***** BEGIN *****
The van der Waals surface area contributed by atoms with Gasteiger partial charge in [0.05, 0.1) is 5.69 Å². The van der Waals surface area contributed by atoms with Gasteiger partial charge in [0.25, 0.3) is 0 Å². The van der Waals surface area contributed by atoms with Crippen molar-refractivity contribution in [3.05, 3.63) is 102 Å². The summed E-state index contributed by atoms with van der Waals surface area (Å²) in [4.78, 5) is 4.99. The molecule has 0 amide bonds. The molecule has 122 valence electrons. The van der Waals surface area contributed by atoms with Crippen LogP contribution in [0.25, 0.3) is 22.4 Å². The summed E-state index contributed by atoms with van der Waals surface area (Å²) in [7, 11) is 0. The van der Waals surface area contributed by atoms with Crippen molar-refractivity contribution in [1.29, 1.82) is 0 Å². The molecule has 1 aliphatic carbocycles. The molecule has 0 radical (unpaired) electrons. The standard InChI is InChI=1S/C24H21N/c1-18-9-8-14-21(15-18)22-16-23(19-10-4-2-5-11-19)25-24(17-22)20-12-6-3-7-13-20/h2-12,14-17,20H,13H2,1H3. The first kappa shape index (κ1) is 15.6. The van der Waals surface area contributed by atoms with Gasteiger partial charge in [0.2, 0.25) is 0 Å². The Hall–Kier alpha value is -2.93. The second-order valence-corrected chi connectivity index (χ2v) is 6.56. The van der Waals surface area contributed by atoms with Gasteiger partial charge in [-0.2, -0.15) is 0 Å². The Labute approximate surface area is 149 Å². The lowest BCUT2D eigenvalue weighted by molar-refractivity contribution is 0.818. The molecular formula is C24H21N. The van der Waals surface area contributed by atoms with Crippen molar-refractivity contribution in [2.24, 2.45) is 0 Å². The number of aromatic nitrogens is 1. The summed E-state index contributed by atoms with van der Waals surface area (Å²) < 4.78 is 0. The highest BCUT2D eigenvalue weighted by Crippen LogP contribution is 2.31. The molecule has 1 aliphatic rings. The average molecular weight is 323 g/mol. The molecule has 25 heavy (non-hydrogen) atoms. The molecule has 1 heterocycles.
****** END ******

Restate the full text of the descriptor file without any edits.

The van der Waals surface area contributed by atoms with Gasteiger partial charge in [0.05, 0.1) is 5.69 Å². The van der Waals surface area contributed by atoms with Gasteiger partial charge in [0.25, 0.3) is 0 Å². The van der Waals surface area contributed by atoms with Crippen molar-refractivity contribution in [3.05, 3.63) is 102 Å². The summed E-state index contributed by atoms with van der Waals surface area (Å²) in [4.78, 5) is 4.99. The molecule has 0 amide bonds. The molecule has 122 valence electrons. The van der Waals surface area contributed by atoms with Crippen LogP contribution in [0.25, 0.3) is 22.4 Å². The summed E-state index contributed by atoms with van der Waals surface area (Å²) in [7, 11) is 0. The van der Waals surface area contributed by atoms with Crippen molar-refractivity contribution in [1.29, 1.82) is 0 Å². The molecule has 1 aliphatic carbocycles. The molecule has 0 radical (unpaired) electrons. The standard InChI is InChI=1S/C24H21N/c1-18-9-8-14-21(15-18)22-16-23(19-10-4-2-5-11-19)25-24(17-22)20-12-6-3-7-13-20/h2-12,14-17,20H,13H2,1H3. The first kappa shape index (κ1) is 15.6. The van der Waals surface area contributed by atoms with Gasteiger partial charge in [0.2, 0.25) is 0 Å². The Hall–Kier alpha value is -2.93. The second-order valence-corrected chi connectivity index (χ2v) is 6.56. The van der Waals surface area contributed by atoms with Gasteiger partial charge in [-0.2, -0.15) is 0 Å². The Labute approximate surface area is 149 Å². The lowest BCUT2D eigenvalue weighted by molar-refractivity contribution is 0.818. The molecular formula is C24H21N. The van der Waals surface area contributed by atoms with Crippen molar-refractivity contribution in [2.24, 2.45) is 0 Å². The number of aromatic nitrogens is 1. The summed E-state index contributed by atoms with van der Waals surface area (Å²) < 4.78 is 0. The highest BCUT2D eigenvalue weighted by Crippen LogP contribution is 2.31. The molecule has 1 aliphatic rings. The average molecular weight is 323 g/mol. The molecule has 25 heavy (non-hydrogen) atoms. The molecule has 1 heterocycles.